You are personally responsible for everything inside the boundaries that define “me” from “not me.” Everything! You are responsible for your feelings, your values, your behavior, your thoughts, choices, insights, beliefs, limits – everything!
That is fortunate. Why wouldn’t you want to have control? Would you trust someone else to raise your children? To choose your wardrobe, your furnishings, or your mate? To run your business, your home, or your marriage?
Because you set the limits, you are personally responsible for protecting yourself. Your duty to yourself and to your Maker is to take care of yourself and not allow others to trespass. This includes cultivating your ability to say “no,” to others even if your actions disappoint them or hurt them. The good news is that since you are responsible for yourself, other adults are responsible for themselves. Always! They have to deal with your limits. You have to deal with theirs. People have a real hard time with this concept.
Common Boundary Questions:
- Isn’t it my responsibility to make my partner happy?
- Isn’t it selfish to set limits with others?
- How can I set limits and still be a “good” person?
- Why do I feel guilty when I try to set limits?
- Sometimes I know what’s best for my partner. Isn’t it my job to care for them?
Let’s take them in order:
Isn’t it my responsibility to make my partner happy? No. Not only isn’t it your responsibility to “make” another happy (or miserable, or anything else), but you simply can’t do it. You don’t have that kind of power. (Unless, of course, your partner gives it to you.)
Go out of your way to treat your partner well! Knock yourself out…do all sorts of wonderful things! However, despite what you do, you are only responsible for your own feelings. Your duty to yourself is to be aware of your own motivation and expectations, your delivery, how you feel, and everything else about your actions.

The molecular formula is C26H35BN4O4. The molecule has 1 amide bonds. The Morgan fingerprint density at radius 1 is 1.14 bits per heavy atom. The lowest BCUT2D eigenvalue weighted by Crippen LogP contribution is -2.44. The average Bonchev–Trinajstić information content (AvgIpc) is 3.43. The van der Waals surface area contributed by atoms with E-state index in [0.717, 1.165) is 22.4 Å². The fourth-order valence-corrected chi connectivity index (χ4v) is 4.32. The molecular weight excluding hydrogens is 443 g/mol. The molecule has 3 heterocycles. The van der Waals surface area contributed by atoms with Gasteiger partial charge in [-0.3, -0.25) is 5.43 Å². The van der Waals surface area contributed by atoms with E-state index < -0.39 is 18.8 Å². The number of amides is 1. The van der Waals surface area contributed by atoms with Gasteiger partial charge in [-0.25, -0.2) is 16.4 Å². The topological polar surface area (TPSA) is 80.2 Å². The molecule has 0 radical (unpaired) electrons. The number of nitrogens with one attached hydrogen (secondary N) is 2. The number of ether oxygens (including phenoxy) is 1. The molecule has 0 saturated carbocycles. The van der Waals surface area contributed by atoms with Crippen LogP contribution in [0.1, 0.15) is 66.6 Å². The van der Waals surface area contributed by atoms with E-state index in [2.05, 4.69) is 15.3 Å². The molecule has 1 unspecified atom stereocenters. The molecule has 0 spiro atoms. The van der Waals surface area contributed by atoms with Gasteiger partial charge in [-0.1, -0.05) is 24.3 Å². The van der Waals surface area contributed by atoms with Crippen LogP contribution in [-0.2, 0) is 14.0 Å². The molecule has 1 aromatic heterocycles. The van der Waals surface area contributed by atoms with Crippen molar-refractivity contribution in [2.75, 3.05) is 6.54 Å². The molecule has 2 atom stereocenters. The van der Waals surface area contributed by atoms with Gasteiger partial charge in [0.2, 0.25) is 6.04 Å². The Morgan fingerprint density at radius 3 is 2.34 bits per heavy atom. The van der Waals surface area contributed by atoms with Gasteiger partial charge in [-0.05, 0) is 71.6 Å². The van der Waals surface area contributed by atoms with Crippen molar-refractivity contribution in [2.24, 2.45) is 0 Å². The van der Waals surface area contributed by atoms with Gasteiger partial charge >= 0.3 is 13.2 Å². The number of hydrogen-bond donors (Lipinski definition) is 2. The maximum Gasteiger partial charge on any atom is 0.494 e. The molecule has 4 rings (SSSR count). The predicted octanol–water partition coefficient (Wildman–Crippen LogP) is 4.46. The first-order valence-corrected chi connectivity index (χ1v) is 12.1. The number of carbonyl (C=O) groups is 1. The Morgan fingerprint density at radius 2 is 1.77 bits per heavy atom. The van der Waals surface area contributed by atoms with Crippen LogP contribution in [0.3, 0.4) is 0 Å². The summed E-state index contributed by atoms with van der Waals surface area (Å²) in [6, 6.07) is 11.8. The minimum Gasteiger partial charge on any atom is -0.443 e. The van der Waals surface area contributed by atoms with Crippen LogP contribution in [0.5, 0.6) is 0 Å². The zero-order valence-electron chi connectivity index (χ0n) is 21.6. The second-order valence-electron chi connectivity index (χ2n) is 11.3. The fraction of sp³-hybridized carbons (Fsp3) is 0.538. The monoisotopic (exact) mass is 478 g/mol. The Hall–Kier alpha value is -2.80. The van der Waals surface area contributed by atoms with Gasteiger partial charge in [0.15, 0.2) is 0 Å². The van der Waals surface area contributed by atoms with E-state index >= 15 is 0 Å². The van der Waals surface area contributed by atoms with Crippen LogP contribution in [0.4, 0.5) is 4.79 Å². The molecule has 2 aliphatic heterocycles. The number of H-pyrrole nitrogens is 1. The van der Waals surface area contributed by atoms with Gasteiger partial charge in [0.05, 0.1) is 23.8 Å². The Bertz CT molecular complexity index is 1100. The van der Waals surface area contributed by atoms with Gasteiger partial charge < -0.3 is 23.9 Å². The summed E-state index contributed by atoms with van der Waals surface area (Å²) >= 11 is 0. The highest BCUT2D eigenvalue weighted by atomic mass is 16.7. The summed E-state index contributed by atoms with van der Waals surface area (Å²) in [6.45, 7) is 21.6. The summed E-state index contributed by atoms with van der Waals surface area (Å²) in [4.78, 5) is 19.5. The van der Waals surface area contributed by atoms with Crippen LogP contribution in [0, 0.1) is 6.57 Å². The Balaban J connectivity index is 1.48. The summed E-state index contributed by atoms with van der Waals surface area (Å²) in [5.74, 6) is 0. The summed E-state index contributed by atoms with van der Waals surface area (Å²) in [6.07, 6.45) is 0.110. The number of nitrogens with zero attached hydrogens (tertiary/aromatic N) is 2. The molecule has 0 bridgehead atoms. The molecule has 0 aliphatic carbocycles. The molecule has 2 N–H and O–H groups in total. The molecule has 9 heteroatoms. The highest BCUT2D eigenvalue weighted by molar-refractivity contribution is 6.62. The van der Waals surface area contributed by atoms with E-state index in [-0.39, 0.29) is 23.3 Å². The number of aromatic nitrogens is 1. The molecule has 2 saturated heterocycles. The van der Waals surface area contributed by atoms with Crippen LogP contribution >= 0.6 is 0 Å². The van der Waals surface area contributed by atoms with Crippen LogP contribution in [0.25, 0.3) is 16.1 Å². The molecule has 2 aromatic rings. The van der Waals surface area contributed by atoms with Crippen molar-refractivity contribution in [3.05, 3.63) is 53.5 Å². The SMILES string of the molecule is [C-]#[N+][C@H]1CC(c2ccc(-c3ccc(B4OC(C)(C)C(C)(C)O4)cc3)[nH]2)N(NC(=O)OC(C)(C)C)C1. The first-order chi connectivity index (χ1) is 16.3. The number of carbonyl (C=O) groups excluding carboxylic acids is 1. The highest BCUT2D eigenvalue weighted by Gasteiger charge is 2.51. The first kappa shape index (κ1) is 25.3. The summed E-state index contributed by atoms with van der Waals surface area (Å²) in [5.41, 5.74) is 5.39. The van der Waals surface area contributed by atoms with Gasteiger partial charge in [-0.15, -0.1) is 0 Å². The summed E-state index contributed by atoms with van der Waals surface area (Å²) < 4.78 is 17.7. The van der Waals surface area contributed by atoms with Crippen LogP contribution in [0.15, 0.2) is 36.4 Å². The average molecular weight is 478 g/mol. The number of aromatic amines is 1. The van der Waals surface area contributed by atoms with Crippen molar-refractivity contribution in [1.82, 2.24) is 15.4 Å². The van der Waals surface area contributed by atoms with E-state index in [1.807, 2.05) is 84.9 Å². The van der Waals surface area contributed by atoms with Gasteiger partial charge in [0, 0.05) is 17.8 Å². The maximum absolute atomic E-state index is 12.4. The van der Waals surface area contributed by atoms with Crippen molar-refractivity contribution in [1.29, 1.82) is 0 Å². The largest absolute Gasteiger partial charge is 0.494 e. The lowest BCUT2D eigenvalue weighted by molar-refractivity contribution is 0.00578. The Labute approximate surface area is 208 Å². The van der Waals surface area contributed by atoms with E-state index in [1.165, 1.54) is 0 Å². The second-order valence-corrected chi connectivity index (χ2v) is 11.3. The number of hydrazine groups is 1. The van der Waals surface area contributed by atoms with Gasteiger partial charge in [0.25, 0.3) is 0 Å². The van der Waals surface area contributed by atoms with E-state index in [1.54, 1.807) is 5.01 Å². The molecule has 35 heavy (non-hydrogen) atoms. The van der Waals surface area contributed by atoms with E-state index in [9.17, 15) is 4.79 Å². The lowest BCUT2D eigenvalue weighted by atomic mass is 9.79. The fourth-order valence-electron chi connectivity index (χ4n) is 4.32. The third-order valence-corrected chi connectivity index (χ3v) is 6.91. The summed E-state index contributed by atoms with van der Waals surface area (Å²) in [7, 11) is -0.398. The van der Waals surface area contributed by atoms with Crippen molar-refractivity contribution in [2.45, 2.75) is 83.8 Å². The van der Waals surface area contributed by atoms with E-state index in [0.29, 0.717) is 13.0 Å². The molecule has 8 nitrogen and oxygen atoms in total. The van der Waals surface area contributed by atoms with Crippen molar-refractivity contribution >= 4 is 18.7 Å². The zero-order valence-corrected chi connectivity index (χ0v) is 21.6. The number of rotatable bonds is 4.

Your partner’s reaction to you is your partner’s responsibility. Even if they try to pin their reaction on your actions, their reaction is their responsibility. Period. End of story. For example, a verbally abusive husband who spends much of his time trying to create a safe environment for himself by controlling his wife (and treating her poorly in the process) is not responsible for his wife’s feelings. She is. She lets him violate her boundaries. Now the pair can continue their mutual boundary violation ad nauseum: he can blame her for his woes and she can guilt him for hers. And on and on the story goes…
In reality however, the abusive husband ultimately answers only to himself and to his Maker. The usual price is the loss of self, the loss of inner peace, symptoms, etc. The wife, who discounts her feelings and makes excuses for her husband’s mis-behaviors, is also responsible to herself and her Maker. She pays much the same price for selling out.
With or without self-awareness, each person has chosen to put themselves in the position they are in. When the angry husband is mad that his “ungrateful” wife did not react to his kind efforts as per his expectations, that is his problem. If his wife allows him to make it her problems, that is her problem. This co-dependent relationship style really complicates matters. According to these assumptions, the couple might seek marital counseling so the wife can learn to be appreciative of her husband’s kind acts. There is an assumption that there is something wrong with her for being unappreciative.